Design decisions
Sometimes, though, a transit agency might make an intentional decision that overrides other concerns.

Terminal stations should have island platforms so that the next train can leave from either track. So any station that is planned to be a terminal for any period of time generally has an island platform. When a terminal does have side platforms, generally trains have to go out of service on one platform, go past the station, reverse, and then pull in on the other platform. That's very inefficient. Alternatively, passengers have to wait in the mezzanine and then pick a platform when the train is ready to depart, also inefficient. All of Metro's terminals have island platforms.

Any station that is likely to be a transfer between diverging lines should have an island platform. That way a passenger coming from one branch can transfer to the other branch simply by walking across the platform. This is the case at Stadium/Armory, where a passenger riding from Addison Road to New Carrollton can make an easy cross-platform transfer.

Furthermore, at key stations, certain platform arrangements can be more efficient.

Metro Center, Gallery Place, and L'Enfant Plaza are good examples. With right-side exits on the upper level, there can be multiple escalator shafts down to the island platform on the lower level. If both levels at these stations had center platforms, the only efficient layout would be to have a mezzanine between, which is how Fort Totten is laid out. And that's generally more expensive and less efficient. Though in the case of Fort Totten it works because the lines have such a great vertical separation (the Red is elevated, the Green is underground).

Other design factors
And while we don't have any examples of it in the Washington region, the "Spanish solution" can also be employed to reduce dwell times. The Spanish solution is where the doors on both sides of the train open. This makes it faster to unload and load the train. MARTA's Five Points station has this on both the upper and lower levels.

When looking at express/local configurations, having island platforms between the local and express tracks allow for an easy cross-platform transfer between trains going the same direction. But at some stations where express service needs to stop, but where the agency wants to discourage transferring passengers (because of crowding), the island platform can be placed between the two express tracks and with the local tracks having side platforms. This is the case at 34th Street/Penn Station on the 1-2-3 and A-C-E. That station is important enough that all trains need to stop, but the stations are crowded. The traditional island/island layout is present one stop north at Times Square/42nd Street to allow transfers between locals and expresses.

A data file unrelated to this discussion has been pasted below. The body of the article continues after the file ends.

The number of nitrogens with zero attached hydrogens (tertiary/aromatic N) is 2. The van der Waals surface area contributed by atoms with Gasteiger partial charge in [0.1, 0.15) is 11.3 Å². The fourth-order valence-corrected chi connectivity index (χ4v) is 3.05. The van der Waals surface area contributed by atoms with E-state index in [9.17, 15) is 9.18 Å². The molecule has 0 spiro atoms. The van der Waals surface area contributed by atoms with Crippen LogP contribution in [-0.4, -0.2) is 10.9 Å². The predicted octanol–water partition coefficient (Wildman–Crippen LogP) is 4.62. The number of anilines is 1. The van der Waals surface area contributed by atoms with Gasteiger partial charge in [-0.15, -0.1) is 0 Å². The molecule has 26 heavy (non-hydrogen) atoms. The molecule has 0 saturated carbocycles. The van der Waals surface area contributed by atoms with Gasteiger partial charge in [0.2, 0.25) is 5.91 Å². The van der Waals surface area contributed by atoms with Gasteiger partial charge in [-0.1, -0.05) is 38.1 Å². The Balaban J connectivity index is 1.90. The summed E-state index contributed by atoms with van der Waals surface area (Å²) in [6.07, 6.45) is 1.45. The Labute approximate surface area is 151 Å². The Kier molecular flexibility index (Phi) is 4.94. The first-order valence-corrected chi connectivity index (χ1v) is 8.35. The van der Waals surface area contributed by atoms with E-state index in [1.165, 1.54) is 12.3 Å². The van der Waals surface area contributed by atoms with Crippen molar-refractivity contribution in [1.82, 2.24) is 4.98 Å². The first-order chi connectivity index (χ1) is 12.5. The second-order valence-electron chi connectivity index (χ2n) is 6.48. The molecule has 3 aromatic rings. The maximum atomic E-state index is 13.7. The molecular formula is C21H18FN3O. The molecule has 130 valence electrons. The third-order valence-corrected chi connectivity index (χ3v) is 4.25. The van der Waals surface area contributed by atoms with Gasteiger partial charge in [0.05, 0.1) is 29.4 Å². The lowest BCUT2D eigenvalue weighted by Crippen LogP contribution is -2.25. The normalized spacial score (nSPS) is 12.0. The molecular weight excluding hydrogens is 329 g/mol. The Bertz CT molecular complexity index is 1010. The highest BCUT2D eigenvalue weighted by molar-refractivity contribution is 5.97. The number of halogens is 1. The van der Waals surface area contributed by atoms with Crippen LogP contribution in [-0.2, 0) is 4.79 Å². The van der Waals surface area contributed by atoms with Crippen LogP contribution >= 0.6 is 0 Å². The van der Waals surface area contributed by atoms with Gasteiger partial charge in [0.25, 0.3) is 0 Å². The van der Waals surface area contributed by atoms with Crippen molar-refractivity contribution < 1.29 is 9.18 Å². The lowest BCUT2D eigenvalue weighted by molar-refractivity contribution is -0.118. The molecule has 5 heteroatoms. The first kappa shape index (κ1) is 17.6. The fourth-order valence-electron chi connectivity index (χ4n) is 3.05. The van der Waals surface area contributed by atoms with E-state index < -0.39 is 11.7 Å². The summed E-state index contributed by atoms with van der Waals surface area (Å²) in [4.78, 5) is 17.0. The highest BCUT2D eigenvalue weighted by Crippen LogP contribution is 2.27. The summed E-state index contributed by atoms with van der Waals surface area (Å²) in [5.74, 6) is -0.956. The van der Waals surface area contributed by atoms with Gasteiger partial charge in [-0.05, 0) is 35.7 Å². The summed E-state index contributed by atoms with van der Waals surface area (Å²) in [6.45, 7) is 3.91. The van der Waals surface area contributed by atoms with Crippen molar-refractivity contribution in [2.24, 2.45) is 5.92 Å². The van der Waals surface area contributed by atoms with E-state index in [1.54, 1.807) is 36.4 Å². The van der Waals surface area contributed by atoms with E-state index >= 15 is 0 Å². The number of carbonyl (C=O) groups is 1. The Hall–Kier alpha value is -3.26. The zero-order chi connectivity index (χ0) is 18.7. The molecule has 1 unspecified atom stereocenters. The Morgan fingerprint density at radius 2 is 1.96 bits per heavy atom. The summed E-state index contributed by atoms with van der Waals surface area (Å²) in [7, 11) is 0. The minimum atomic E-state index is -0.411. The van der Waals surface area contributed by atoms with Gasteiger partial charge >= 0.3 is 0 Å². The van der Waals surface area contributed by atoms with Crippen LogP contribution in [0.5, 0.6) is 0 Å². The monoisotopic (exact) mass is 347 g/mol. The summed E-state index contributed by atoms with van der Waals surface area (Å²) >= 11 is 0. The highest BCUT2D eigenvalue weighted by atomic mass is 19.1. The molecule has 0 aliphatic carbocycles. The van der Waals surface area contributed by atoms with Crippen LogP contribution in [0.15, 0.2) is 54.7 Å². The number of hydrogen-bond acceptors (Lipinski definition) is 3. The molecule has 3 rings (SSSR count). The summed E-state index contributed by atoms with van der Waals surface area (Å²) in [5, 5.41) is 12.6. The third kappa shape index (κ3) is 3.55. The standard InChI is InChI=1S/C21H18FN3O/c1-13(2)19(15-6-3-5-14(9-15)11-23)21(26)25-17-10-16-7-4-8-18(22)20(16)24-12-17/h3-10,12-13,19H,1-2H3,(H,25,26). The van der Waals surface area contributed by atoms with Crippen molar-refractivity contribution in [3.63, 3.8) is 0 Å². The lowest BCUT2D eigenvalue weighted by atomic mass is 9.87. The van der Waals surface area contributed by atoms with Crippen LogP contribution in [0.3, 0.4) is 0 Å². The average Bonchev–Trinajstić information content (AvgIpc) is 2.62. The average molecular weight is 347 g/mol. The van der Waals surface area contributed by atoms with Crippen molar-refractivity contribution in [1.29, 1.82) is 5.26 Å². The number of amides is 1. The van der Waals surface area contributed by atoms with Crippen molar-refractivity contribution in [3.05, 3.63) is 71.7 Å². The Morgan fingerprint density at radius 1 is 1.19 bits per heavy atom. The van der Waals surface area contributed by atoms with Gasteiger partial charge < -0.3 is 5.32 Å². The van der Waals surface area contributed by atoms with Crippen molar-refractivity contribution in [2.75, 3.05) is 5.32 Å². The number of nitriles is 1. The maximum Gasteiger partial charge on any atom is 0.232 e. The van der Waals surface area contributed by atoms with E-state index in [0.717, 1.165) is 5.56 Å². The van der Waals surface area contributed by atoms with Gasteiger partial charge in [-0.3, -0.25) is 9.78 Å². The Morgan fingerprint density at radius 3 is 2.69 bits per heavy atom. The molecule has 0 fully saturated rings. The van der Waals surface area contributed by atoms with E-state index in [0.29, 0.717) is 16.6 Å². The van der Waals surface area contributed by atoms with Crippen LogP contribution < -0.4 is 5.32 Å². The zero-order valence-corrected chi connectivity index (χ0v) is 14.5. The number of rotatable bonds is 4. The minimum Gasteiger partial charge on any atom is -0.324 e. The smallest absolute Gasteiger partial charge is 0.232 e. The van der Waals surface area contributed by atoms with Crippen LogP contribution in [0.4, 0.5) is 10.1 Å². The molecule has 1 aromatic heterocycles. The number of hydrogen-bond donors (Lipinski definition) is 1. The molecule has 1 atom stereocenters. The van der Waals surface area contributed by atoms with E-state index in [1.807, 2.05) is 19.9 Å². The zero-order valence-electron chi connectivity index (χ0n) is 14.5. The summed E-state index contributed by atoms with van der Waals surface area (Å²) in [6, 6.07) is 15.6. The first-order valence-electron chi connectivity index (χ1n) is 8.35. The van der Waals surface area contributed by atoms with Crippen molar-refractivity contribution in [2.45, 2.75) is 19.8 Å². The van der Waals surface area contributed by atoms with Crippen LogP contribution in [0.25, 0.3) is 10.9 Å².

Graphic by the author.

In systems that have express/local tracks, there are even alternate ways to accommodate local stations. In New York, local tracks tend to be on the outside, so local-only stations have side platforms. The drawback here is that if the local service ends before the express service, it's difficult to turn those trains around, since they have to cross over the express tracks. The Lexington Avenue (4-5-6) Line handles this by having the local 6 train dive under the 4-5 express tracks via the City Hall Loop.

A rarer alternate version is to put the local tracks in the center. In this case, with the express tracks on the outside, the local-only stations have center platforms. This is present on Chicago's north side trunk, with the local Red Line in the center and the Purple Line Express running on the outer tracks.

So, as you can see, the logic is somewhat complicated. Sometimes it's cheaper to do one, sometimes it's cheaper to do the other. Sometimes, there are logistical reasons for doing one over the other. Sometimes, it may just be more-or-less random.

Matt Johnson has lived in the Washington area since 2007. He has a Master's in Planning from the University of Maryland and a BS in Public Policy from Georgia Tech. He lives in Greenbelt. Hes a member of the American Institute of Certified Planners. He is a contract employee of the Montgomery County Planning Department. His views are his own and do not represent the opinion of his employer. 

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If both levels at these stations had center platforms, the only efficient layout would be to have a mezzanine between, which is how Fort Totten is laid out. And that's generally more expensive and less efficient. Though in the case of Fort Totten it works because the lines have such a great vertical separation (the Red is elevated, the Green is underground).